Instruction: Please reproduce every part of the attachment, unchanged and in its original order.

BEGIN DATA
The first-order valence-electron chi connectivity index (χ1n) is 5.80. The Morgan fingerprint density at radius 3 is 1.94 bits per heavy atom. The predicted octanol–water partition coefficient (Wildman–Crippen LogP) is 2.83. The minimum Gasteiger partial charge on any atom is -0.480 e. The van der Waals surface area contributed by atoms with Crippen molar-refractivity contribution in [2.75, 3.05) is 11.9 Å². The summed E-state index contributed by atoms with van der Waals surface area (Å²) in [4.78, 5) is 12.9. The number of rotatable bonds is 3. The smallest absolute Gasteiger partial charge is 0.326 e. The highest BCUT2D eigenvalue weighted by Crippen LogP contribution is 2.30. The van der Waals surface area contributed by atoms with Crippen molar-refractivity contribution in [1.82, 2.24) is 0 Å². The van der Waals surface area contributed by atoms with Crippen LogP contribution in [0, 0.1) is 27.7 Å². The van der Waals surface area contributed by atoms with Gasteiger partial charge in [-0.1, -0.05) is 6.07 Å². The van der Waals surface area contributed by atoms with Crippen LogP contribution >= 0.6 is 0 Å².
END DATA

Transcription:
The first-order valence-electron chi connectivity index (χ1n) is 5.80. The Morgan fingerprint density at radius 3 is 1.94 bits per heavy atom. The predicted octanol–water partition coefficient (Wildman–Crippen LogP) is 2.83. The minimum Gasteiger partial charge on any atom is -0.480 e. The van der Waals surface area contributed by atoms with Crippen molar-refractivity contribution in [2.75, 3.05) is 11.9 Å². The summed E-state index contributed by atoms with van der Waals surface area (Å²) in [4.78, 5) is 12.9. The number of rotatable bonds is 3. The smallest absolute Gasteiger partial charge is 0.326 e. The highest BCUT2D eigenvalue weighted by Crippen LogP contribution is 2.30. The van der Waals surface area contributed by atoms with Crippen molar-refractivity contribution in [1.82, 2.24) is 0 Å². The van der Waals surface area contributed by atoms with Crippen LogP contribution in [0, 0.1) is 27.7 Å². The van der Waals surface area contributed by atoms with Gasteiger partial charge in [-0.1, -0.05) is 6.07 Å². The van der Waals surface area contributed by atoms with Crippen LogP contribution >= 0.6 is 0 Å².